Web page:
What I like most about Bedlam is that the de facto hero of its noir-inspired universe – a guy oh-so-facetiously called ‘The First’ – is relegated to the margins of the work, dismissed as a curiosity and given what is undoubtedly the least significant narrative role of any of the comic’s characters. We know he’s a hero because his attire is so laden with all of the visual signifiers we’ve come to expect from that archetype: a long flowing cape, an armour-like, skin-tight bodysuit tailored to show off his ridiculous Adonis physique, and a head piece which, of course, obscures his true identity. But what soon becomes apparent is that ‘The First’ has no true identity (at least not yet – the comic is on-going), and if we look closely at the few panels in which he makes an appearance, we can see that his mask is blandly anonymous: a completely featureless blank surface. Indeed, he doesn’t look like anything so much as an artist’s wooden mannequin, something deliberately under-designed. And on the rare occasions that he does show up, the illustrations always seem unfinished, as if Riley Rossmo – whose inky, loose artwork is usually so concerned with transmitting expression, detail and atmosphere – just couldn’t be bothered.
My over-laboured point is that the featureless-ness of this hero (featureless in terms of his dress and his personality) is no happy accident, nor is it the result of lazy writing. The world of Bedlam comprises much of the stuff of familiar super-hero comics, but writer Nick Spencer doesn’t care about the individualist mechanisations of a blandly moralistic hero. Rather, Bedlam takes as its subject the philosophy of evil, and poses its major question in a provocative by-line “Is evil just something you are, or something you do?”. And so ‘The First’ is representative of the entire visual and narrative aesthetic of Bedlam, a comic that hugs genre conventions close with one hand, and stabs them in the back with the other.
Bedlam’s primary focus is the fidgety and garrulous Fillmore Press, a one-time murderous psychopath who worked under the guise of ‘Madder Red’. Fillmore has spent 10 years undergoing a kind of psychotropic therapy that has erased all of his homicidal tendencies and moulded the former super-villain into an upstanding member of society. The story of his treatment is intermittently told in flash-backs, made visually distinct from the ‘present day’ scenes by an ingenious pallet swap. Fillmore has entered into an informal working partnership with detective Remira Acevedo, and together they attempt to discover the identity of the city’s newest serial killer.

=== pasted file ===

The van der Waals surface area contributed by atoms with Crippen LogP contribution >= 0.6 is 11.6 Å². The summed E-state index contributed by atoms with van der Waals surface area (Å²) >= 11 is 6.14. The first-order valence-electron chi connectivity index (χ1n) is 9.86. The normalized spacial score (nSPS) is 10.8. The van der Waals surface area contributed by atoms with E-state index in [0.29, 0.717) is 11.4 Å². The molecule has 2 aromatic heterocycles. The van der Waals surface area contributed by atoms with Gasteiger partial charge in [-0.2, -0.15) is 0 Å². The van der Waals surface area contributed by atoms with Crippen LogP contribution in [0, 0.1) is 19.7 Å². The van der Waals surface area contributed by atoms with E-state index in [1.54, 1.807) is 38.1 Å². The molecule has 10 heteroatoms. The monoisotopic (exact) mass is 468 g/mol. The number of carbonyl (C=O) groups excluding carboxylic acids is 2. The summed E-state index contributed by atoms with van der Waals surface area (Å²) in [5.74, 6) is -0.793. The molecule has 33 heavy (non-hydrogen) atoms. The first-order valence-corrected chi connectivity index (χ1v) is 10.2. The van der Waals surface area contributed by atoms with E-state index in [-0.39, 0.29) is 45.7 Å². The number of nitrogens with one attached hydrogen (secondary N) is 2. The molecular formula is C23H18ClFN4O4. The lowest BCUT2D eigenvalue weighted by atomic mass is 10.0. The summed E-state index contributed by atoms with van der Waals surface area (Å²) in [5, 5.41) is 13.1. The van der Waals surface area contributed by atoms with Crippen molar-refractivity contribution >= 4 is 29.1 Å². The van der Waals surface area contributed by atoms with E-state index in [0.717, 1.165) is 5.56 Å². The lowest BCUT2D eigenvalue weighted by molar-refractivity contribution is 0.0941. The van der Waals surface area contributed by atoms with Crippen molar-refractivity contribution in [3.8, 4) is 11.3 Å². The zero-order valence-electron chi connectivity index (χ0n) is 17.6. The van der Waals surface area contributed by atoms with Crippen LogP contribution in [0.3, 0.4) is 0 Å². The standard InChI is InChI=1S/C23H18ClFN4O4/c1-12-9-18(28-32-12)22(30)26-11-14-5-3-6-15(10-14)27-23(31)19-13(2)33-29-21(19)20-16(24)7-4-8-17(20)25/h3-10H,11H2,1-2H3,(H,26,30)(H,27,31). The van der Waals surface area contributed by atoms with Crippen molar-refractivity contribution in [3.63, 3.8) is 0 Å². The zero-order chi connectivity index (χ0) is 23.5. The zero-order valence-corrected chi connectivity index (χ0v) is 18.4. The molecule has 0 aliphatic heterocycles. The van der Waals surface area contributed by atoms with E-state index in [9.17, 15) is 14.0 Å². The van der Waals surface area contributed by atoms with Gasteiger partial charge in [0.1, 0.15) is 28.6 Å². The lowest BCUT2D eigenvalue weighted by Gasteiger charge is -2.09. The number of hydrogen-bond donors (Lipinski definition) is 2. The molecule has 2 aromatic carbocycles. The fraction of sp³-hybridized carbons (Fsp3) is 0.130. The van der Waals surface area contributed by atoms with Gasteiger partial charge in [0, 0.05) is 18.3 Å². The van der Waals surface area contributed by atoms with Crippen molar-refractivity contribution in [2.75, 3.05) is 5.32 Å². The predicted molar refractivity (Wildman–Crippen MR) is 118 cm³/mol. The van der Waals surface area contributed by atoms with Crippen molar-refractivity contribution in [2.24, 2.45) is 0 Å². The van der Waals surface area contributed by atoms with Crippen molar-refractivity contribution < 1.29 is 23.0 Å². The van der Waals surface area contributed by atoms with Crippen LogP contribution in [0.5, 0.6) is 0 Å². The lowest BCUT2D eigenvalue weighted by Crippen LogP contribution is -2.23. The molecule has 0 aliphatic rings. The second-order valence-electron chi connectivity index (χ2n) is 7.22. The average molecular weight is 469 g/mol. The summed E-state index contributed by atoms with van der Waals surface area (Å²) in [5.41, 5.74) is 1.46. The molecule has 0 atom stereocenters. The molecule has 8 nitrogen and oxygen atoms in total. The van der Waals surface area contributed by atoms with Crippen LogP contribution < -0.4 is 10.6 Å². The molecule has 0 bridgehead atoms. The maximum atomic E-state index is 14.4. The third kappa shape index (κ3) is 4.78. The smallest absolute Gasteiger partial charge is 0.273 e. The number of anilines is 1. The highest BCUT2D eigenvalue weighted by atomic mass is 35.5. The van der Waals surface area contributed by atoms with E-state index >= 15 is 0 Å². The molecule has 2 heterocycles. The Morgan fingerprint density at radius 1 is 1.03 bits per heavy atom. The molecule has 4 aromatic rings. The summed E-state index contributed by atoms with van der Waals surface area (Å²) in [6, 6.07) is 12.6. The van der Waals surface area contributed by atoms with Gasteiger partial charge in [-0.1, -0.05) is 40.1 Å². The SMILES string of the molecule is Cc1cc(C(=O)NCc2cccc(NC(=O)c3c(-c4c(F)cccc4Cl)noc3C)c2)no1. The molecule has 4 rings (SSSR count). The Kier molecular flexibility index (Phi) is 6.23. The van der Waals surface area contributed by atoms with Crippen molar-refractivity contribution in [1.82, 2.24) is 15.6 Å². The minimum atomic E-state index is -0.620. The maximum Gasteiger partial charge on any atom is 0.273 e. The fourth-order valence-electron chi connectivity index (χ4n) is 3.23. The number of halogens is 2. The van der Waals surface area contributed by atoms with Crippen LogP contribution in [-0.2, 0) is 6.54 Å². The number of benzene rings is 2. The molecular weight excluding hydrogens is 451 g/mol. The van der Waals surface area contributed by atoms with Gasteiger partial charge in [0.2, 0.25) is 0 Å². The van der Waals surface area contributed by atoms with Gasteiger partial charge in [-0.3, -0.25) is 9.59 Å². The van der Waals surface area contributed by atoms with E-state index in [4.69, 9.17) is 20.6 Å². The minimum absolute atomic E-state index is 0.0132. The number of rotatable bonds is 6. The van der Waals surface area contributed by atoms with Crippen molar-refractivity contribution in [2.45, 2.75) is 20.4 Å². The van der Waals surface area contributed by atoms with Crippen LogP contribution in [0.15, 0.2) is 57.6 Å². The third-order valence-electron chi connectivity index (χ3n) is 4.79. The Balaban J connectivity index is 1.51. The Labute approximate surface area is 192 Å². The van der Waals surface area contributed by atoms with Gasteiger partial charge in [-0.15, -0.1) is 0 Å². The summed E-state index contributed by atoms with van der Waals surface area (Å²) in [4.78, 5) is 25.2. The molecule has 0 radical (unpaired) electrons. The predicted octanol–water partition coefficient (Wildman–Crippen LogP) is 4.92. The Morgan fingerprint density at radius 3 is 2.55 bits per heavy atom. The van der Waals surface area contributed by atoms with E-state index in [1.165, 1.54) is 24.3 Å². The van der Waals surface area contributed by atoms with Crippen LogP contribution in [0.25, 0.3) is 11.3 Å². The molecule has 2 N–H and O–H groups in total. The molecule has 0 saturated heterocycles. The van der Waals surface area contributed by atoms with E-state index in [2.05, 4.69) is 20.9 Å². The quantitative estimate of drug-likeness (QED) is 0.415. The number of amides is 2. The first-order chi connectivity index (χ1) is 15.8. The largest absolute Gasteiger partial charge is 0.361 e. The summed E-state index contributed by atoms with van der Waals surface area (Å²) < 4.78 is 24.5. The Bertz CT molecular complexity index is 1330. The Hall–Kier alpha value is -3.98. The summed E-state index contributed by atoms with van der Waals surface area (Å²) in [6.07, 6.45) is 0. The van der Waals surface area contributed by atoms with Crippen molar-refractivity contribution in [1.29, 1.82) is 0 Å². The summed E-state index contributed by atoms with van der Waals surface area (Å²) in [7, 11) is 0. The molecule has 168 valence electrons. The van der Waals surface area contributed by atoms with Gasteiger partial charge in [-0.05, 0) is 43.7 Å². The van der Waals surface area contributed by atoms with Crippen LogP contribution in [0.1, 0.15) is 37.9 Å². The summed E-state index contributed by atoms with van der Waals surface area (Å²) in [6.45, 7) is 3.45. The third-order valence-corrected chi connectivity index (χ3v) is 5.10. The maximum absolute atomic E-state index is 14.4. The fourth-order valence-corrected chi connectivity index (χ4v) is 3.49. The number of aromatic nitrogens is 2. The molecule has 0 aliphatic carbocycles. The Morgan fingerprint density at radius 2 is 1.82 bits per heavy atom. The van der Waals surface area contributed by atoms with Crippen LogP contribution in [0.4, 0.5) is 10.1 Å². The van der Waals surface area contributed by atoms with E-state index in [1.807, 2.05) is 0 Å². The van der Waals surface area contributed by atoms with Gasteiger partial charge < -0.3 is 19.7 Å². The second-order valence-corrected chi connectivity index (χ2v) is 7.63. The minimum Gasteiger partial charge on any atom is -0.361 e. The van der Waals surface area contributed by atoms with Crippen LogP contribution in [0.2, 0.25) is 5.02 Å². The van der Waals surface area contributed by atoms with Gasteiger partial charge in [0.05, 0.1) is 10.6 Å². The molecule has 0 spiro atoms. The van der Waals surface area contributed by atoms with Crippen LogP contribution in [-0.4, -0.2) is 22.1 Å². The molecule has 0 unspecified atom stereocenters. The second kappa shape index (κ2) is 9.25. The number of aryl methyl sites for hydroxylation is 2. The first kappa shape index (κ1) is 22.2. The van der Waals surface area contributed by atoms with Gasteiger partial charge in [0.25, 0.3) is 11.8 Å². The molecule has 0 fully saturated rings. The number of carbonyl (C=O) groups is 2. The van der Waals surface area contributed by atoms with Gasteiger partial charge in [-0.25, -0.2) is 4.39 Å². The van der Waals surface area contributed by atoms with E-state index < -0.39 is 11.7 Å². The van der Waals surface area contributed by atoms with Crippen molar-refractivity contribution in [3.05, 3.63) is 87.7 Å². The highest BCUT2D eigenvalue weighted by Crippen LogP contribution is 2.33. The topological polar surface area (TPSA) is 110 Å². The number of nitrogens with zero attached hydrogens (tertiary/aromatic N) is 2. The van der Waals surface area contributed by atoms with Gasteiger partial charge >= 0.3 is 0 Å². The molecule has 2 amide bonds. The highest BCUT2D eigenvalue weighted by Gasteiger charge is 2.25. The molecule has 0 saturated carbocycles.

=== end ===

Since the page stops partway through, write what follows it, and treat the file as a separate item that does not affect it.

There’s a lot of dialogue in Bedlam, and it’s a testament to Riley Rossmo’s abilities as an artist that long sequences of convoluted exposition (that often veer dangerously close to plain old info-dumping) always remain visually interesting and inventive. Juxtaposed against these explanatory conversations are frequent passages of uber-violence and gore, characterised by a liberal application of splashy red ink. But for me the comic’s most successful moments come when the two leads – Fillmore and detective Acevedo – interact. There’s a definite odd couple vibe to their relationship, and the tension between Fillmore’s Joker-esque anxious hyperactivity, and Acevedo’s cool professional focus is a delight to watch unfurl. This contrast plays out on a visual level, too, with Rossmo’s contrasting character designs offering the perfect complement to Spencer’s lively dialogue: Fillmore is all messy corners and pale skinny-ness, whereas Acevedo’s lines are confidently curved and definite.
As Bedlam is still on-going I can’t write about the plot in any completionist sense, but writer Nick Spencer’s refusal to let the comic settle into any kind of monthly status-quo is refreshing and keeps the tension high. I’d be surprised if Fillmore Press has really become the wholly new man he attests to being; there’s too much of a disparity between his former identity as the truly terrifying and psychotic Madder Red, and his new life as the helpful assistant to a detective – I just don’t trust him… And I wouldn’t be surprised if, in a further development of Bedlam’s refusal to re-cycle old comic clichés, the as-yet unknown serial killer doesn’t have some philosophically complex motive that belies the seemingly base sadism of his acts.
Bedlam doesn’t always hit the mark: the chain of murders inspired by various biblical figures and punishments is already a cliché of middle-brow crime fiction, even if it is given a moderately fresh take here. Elsewhere, many of detective Acevedo’s actions – such as giving Fillmore access to ludicrously high-level information and materials – seem at odds with her pre-established concerns for professionalism and propriety; such actions seem, to me, more in service to driving narrative momentum than to saying something about Acevedo as a character. But these are small niggles in what is an otherwise very successful new comic, one that challenges the precepts of its own genre, while simultaneously remaining deeply respectful and enamoured of its forbears.